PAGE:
VANCOUVER (LINK MAGAZINE) – Vancouver has been fighting to keep its Hollywood North title, with tax credit cuts and special effects studio closures contributing to the anxieties in the local filmmaking community. Such droughts in the industry normally correspond to a drop in newcomers interested in learning the craft. However, for those who are making their debut in the Vancouver film arts, the situation may not look as bleak.
The Lower Mainland houses many established film schools, with Langara, Simon Fraser and Emily Carr offering competitive training programs. One student filmmaker has shared the experience of making a feature film without the budget or the manpower of Hollywood giants.
How the rise and fall of the neon capital of Canada affects our discussion of city heritage
Vancouver’s tumultuous relationship with neon signs has been a subject of much discussion over the years, in both academic and popular platforms. Once the Neon Capital of Canada, the only remnants of the city’s once vibrant sign culture are the few restored signs and the infamous “Great White Way” of Granville Street.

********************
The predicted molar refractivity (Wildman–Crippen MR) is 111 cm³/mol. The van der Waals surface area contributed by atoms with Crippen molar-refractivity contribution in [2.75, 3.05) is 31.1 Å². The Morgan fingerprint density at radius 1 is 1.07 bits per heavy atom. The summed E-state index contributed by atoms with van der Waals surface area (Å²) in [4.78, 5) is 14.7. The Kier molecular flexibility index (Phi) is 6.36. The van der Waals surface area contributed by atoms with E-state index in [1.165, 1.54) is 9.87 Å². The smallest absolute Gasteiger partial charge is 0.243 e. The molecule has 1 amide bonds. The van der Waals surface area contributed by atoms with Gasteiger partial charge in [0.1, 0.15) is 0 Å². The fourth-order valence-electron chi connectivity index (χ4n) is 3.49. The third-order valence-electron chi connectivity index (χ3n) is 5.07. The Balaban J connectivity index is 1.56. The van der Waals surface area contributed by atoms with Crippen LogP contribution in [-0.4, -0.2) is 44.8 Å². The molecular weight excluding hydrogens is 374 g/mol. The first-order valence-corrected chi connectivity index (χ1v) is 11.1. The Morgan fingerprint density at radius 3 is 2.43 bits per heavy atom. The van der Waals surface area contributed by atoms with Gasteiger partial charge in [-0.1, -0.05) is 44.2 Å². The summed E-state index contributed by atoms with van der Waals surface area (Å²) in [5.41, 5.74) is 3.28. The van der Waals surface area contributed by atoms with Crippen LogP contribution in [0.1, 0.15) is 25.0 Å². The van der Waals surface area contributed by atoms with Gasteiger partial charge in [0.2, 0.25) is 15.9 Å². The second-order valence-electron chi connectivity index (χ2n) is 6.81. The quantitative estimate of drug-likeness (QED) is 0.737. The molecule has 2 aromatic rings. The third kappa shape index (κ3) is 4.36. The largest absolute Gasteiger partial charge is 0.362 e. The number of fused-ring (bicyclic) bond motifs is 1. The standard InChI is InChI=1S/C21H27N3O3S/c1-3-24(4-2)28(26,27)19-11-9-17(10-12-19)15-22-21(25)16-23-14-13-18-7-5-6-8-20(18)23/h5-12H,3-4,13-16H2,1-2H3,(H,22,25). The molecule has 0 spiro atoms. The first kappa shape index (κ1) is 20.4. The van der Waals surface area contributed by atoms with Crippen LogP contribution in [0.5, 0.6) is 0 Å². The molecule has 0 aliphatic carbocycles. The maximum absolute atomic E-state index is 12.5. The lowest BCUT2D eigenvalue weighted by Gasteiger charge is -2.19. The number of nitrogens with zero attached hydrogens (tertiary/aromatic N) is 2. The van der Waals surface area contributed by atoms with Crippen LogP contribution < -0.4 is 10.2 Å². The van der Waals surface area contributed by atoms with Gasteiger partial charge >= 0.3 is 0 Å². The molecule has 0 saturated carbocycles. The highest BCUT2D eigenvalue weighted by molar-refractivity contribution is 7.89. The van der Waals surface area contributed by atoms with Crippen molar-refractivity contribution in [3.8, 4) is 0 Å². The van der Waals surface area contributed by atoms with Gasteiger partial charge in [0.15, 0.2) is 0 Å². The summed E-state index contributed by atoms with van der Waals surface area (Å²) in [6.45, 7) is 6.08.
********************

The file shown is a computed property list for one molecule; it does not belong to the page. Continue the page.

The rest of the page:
Neon history of Vancouver was once again a topic of discussion at the Vancouver Heritage Foundation movie night showing of Glowing in the Dark, a 1997 documentary produced & directed by two local talents, Harry Killas and Alan Goldman. The film was shown in the venue formerly known as Hollywood theatre, which can suitably be found by means of one of the oldest neon signs in the West Side.